By Lilia Roman
Trauma is real, prevalent, and affects all aspect of our lives. Yoga offers us powerful tools that can help us heal its overwhelming effects and transform the way we see ourselves and the way we live our lives. Some indigenous cultures view trauma as the loss of the soul, caused by an overwhelming experience that leaves the person unable to experience a sense of self, love, joy and connection with his/her world. Psychotherapists today define trauma as an experience that robs us of our power to be and live in a proactive way and leaves us feeling hopeless and helpless. Although I am not a psychotherapist and do not have the knowledge or expertise of a trauma specialist, I understand from experience that the body carries history and, left unattended, this history will continue to affect our lives. The majority of people have had traumatic experiences. Many have lived through physical or sexual abuse, alcoholism, family separation, uprooting, accidents, social discrimination, or other types of physical and emotional pain.
I became a yoga teacher when I realized that the practice of Yoga can be used as a tool to reintegrate the self and help us find our inner power, self-esteem, confidence, and the love we lack within ourselves. It can give us the daily resources to help us reconnect to our bodies by bringing awareness to our sensations, and by helping us develop a deeper sense of being and belonging. Indeed, in Yoga we have a powerful practice to help us cultivate the heart’s amazing capacity to love and the body’s great capacity to heal, while using simple, gentle methods.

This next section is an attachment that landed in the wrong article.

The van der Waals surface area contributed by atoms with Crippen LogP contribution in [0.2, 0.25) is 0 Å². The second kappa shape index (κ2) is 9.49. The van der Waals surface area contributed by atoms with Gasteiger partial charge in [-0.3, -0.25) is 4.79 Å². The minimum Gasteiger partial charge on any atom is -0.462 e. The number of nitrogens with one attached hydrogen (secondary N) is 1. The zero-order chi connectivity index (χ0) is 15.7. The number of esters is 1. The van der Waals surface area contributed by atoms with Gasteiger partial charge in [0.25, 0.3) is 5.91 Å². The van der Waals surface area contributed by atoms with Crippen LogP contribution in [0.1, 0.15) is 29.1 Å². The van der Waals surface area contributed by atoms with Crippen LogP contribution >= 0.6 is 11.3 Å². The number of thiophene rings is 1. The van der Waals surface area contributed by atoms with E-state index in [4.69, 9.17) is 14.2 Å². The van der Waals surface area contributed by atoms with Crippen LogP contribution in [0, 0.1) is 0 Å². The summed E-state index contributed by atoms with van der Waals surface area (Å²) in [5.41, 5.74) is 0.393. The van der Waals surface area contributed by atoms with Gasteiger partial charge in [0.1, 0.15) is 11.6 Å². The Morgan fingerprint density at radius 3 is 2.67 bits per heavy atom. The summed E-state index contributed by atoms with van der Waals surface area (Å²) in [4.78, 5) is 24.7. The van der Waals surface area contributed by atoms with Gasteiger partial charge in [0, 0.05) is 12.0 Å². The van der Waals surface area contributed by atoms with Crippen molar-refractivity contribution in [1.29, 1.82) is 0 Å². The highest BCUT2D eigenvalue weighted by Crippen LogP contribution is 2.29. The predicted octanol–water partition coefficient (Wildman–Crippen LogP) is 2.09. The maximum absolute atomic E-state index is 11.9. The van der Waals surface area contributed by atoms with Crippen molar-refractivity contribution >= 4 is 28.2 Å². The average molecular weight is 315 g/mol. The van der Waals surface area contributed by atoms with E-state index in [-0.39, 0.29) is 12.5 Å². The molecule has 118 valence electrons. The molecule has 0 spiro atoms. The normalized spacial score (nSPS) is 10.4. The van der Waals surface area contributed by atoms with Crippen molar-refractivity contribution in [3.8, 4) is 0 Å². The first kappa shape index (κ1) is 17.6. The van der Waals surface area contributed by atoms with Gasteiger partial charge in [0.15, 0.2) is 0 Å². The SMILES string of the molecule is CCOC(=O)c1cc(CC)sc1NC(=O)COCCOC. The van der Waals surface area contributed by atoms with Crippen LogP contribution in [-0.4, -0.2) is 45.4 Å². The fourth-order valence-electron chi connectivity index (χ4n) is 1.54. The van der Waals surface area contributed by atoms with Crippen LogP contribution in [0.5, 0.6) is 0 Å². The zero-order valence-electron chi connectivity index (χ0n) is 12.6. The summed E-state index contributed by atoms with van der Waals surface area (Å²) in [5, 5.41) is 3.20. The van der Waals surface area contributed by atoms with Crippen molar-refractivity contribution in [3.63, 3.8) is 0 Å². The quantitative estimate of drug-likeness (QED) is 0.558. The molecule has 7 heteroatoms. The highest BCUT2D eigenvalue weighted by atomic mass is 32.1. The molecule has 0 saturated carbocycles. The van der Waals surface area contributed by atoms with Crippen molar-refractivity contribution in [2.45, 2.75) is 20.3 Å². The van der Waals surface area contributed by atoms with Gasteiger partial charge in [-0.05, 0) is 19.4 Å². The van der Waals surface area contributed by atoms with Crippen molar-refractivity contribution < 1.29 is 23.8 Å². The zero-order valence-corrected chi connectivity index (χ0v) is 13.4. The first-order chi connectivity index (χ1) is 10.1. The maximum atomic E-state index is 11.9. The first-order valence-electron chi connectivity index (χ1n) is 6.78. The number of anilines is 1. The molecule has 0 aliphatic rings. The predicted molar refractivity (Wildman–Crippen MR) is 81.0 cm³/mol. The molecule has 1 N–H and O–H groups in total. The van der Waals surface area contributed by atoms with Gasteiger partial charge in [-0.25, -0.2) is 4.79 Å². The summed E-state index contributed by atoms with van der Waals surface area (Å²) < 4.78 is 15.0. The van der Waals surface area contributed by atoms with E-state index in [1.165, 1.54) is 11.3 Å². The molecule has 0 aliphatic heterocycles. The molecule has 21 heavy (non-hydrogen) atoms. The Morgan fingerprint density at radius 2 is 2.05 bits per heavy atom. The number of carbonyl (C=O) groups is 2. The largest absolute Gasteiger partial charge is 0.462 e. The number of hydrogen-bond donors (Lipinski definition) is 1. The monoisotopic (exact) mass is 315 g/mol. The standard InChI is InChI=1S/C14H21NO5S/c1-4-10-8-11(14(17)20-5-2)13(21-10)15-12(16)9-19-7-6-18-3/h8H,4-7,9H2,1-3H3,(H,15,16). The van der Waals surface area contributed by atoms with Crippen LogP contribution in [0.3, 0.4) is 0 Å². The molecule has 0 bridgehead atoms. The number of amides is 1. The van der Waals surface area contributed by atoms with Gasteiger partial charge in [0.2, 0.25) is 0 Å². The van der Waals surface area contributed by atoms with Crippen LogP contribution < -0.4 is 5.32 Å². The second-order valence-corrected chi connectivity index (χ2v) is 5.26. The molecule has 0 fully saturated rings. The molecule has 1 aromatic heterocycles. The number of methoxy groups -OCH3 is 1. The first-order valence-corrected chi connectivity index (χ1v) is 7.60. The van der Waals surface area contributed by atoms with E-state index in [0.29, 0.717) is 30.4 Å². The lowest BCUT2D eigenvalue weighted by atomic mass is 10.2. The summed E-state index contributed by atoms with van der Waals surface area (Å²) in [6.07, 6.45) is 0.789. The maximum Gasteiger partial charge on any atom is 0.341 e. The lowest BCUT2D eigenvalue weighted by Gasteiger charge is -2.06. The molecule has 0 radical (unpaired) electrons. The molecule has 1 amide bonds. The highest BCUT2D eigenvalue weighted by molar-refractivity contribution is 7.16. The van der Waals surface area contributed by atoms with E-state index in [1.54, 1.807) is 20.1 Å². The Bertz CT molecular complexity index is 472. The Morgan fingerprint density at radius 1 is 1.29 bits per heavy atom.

Today Yoga is being widely used in clinics to help heal the emotional wounds trauma may leave in our bodies. Much research has been done to prove the benefits of Yoga. This research has found that Yoga can give us the tools to find the softness and compassion we need towards ourselves, and the resiliency to navigate life’s upheavals and challenges.
In our modern, dysfunctional world, with its constant challenges and growing loneliness, many suffer from some kind of mental instability, neurosis, and unreleased pain. People are affected in a variety of ways due to innate predispositions as well as to their external environment.
Trauma in Our Modern World
Dr. Bessel Vander Kolk, founder and medical director of the Trauma Center in Brookline, Massachusetts, asserts that one does not have to be a combat soldier, or visit a refugee camp in Syria or the Congo to encounter trauma. “Trauma happens to all of us, our friends and neighbors: one in five Americans was molested as a child; one in four was beaten by a parent to the point of a mark being left on the body; one in three couples engages in physical violence…” , or as Dr. Peter Levine, director and originator of Somatic Experiencing, explains “Most of us have been traumatized, not just soldiers, or victims of abuse or attack. Both the sources and consequences of trauma are wide-ranging and often hidden from our awareness. These include natural disasters, accidents, falls, illness, sudden loss”. In order to heal trauma, the first thing we need to do is acknowledge it. Denying trauma is denying our fears, our vulnerability, and our history, with its struggles and the roots of many of our problems.